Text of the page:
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I participate in a few music interest groups, and was surprized to
find this one.
I met Harry and got to be friends in 1974, after being a fan since
seeing him at a college show not too long before "Taxi" was released.
I was student body president, and ususally got to MC the concerts on
campus, and taped interviews with the artists for the campus/and local
rock FM station in town.
The first night Harry and the band were ever "struck," during the
streaking craze in the mid-'70's was on our campus. I took the band
around campus after the concert to watch the naked show for the rest
of the evening. Before I graduated, Harry came back numerous times
and always drew what he thought was one of the warmest and
enthusiastic crowds on his tours.
The last time I saw him, was a few months before his death, as a guest
at his home.
Tom was on the Penn State campus earlier this year, where I work, but
I was traveling and missed him.
Harry was a great guy with a huge heart. My wife and I miss him.
How many people in this group?
How old is it?
Where are the other band members, now?
And at this point I should ask: is there FAQ for this bunch?
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"Oh, if a man tried to take his time on earth and prove before he died what one man's life could be worth, I wonder what would happen to this world?" -- Harry Chapin, 1942-1981.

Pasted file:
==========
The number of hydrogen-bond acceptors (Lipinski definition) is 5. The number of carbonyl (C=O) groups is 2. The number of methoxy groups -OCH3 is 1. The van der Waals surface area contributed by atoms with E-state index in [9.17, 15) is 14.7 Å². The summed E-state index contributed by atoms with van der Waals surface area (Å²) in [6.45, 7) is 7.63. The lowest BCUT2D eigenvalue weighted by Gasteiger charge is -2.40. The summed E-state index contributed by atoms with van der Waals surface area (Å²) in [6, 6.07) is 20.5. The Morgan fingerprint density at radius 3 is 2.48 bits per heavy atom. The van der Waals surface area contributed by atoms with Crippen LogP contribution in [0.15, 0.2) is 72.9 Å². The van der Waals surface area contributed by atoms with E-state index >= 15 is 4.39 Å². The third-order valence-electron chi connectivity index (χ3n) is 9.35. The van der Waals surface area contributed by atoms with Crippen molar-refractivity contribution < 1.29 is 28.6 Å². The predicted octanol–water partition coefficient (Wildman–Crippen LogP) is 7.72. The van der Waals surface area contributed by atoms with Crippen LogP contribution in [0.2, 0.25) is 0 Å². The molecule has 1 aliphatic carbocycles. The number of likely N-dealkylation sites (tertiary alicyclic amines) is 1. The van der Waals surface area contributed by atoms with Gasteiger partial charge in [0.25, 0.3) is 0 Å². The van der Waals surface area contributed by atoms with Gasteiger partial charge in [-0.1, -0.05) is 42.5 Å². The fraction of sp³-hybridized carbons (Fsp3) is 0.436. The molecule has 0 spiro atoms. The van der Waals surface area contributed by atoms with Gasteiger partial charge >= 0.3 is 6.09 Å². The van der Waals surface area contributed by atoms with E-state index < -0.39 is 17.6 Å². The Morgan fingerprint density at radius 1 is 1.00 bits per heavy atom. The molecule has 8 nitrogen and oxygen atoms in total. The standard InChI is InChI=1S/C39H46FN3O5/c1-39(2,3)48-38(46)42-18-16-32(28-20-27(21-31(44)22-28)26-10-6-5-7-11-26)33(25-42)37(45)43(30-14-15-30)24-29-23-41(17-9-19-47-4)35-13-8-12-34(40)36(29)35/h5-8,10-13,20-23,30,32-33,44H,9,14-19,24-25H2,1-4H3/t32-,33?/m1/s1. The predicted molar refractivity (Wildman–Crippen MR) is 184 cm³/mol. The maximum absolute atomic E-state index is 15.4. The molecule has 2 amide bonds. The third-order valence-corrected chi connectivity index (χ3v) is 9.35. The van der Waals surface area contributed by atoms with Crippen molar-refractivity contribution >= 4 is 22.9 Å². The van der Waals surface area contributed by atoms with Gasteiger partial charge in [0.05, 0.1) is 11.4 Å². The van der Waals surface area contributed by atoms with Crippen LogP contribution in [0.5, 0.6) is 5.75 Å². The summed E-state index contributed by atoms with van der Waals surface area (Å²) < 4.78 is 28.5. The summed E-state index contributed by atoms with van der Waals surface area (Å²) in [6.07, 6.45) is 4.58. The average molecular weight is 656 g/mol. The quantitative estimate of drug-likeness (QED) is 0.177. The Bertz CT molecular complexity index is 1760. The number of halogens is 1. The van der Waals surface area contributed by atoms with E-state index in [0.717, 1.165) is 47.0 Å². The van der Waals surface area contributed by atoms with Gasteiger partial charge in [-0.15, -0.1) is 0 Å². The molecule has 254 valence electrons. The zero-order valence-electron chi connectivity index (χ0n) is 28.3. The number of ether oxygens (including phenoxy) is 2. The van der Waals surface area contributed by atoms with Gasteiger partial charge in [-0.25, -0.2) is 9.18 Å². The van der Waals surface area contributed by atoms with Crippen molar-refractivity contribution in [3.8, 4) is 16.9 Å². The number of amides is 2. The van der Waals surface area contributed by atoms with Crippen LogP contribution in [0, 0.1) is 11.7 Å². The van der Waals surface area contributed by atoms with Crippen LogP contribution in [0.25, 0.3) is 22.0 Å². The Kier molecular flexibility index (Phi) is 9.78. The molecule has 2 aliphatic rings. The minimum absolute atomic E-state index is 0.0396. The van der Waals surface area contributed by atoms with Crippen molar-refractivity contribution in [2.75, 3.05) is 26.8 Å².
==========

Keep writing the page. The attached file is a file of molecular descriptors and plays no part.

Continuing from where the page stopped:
The Latest Release
Sniper & Other Love Songs
In 1972, Harry released
Sniper & Other Love Songs.
Thirty years would pass before the album would ever reach the CD format. Sniper was finally re-released in June, 2002.
Originally given a working title of Sweet City Suite, the album tells the story of various characters one might run into in
a city. The album features the original studio versions of Chapin classics "A Better Place to Be" and "Circle." But
perhaps more importantly (as those songs are already well-distributed on compilation CDs), the album features seemingly
lost Chapin stories, including "And the Baby Never Cries," "Burning Herself," "Barefoot Boy," and "Woman Child."
Sniper is for the seasoned Chapin fan. New fans would do better to check out
Live. But for Chapin fans who have reached the level of the
Dance Band on the Titanic album, this is the next step. Slightly over-produced and having a little of the "forced"
feel that some of Harry's studio albums possess, this album does not capture the powerfully live Harry Chapin. Nonetheless,
it captures Harry's great iconoclastic songwriting--Harry takes the story song to new heights here. But the album works best
for those ready for it; don't buy it until you are ready to appreciate it!